In my view, sampling workshops are right up there with dark chocolate and salty snacks: I love them! As a student, I appreciate the opportunity to try things I might not wrangle together on my own. As a teacher, watching ideas start to flow when students discover new techniques is so much fun I forget all about dark chocolate and salty snacks.
This week, I got to play the Illinois Prairie Weavers. First, the whole group heard my spiel on sharing stories through textiles (a.k.a. my Complete Fabrication lecture).
They'd already done a bang-up job of telling their stories during their show-and-tell before the lecture. That's the line-up of people ready to share their beautiful work with the group.
And this is show-and-tell work spread out for a closer look after the program.
My lovely host wore a formerly white handwoven silk vest she had overdyed with pink acid dye. When I left her house, that vest was soaking in the sink ready to go into the indigo vat for its next incarnation. She's planning to keep adding surface design alterations each month to wear to guild meetings. I'm hoping to see pictures of the vests evolution.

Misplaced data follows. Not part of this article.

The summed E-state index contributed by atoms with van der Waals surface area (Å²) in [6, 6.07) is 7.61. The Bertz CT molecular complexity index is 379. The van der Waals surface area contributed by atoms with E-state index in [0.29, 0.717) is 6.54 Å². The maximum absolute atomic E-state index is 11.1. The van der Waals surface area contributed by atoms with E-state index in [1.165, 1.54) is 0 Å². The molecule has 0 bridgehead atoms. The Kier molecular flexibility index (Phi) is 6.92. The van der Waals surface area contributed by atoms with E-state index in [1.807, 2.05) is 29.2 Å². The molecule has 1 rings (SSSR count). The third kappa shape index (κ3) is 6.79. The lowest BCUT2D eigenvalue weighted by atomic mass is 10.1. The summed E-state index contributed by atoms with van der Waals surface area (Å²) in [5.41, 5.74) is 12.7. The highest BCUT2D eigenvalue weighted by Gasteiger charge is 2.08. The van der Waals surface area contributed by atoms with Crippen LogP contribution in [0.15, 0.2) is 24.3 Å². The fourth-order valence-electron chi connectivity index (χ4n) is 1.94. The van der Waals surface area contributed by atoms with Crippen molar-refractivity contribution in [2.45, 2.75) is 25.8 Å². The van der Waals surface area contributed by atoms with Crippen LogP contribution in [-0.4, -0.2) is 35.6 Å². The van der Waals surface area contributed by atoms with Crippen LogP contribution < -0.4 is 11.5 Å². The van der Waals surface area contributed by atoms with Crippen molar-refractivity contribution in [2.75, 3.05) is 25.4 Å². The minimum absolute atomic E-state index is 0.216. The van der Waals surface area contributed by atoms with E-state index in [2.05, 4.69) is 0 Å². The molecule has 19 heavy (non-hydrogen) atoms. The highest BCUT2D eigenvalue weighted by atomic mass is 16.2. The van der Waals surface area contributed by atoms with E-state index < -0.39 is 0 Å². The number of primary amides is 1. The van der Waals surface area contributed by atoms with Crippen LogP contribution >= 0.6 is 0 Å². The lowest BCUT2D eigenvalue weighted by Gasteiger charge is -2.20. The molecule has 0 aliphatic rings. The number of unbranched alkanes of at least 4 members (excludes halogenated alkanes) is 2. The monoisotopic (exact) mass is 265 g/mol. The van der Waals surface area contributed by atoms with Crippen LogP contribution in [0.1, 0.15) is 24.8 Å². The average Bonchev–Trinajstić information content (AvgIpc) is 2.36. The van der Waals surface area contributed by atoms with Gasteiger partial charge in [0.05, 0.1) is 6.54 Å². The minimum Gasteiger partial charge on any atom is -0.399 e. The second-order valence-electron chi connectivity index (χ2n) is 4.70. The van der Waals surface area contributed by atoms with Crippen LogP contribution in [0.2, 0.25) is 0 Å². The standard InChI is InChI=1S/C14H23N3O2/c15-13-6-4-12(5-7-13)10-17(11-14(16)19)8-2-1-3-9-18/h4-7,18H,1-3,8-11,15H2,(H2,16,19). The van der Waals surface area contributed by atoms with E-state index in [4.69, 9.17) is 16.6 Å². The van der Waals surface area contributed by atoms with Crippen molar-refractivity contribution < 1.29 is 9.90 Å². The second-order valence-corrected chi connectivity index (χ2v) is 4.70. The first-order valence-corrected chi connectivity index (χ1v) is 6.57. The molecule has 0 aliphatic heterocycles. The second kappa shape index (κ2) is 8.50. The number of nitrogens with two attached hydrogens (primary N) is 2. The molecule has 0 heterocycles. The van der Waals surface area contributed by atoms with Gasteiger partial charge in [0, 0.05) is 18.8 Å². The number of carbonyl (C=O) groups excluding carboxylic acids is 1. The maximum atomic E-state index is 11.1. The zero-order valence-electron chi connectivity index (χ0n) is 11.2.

As usual, I was too busy to take a single picture once I started teaching the dry techniques part of the workshop that afternoon. But here's what the kit looked like before I packed up and left home. In a whirlwind of sampling, the group got an introduction to the possibilities of some pigment-dye products and disperse dyes (with a side of inkjet heat transfers and inkjet fabrics).
The wet workshop was held the next day in my host's garage, where running water was just a few steps away (a luxury compared to my own studio). As usual, the day was almost over before I thought to reach for my camera. By that time we had set up a vat of pre-reduced indigo, steamed acid dye samples, dipped a lot of samples in blue dye, and discovered one leaky glove!
When I left, the students were planning the extreme sampling show-and-tell they'll do at their next guild meeting, and how they might use techniques they had learned. That put a smile on my face that stayed there through the drive home and the unpacking.
Now I'm off to build a thread-winding jig inspired by two my host has made, neither of which I took pictures of. Really, why is it so hard to remember to take three seconds to take a snapshot?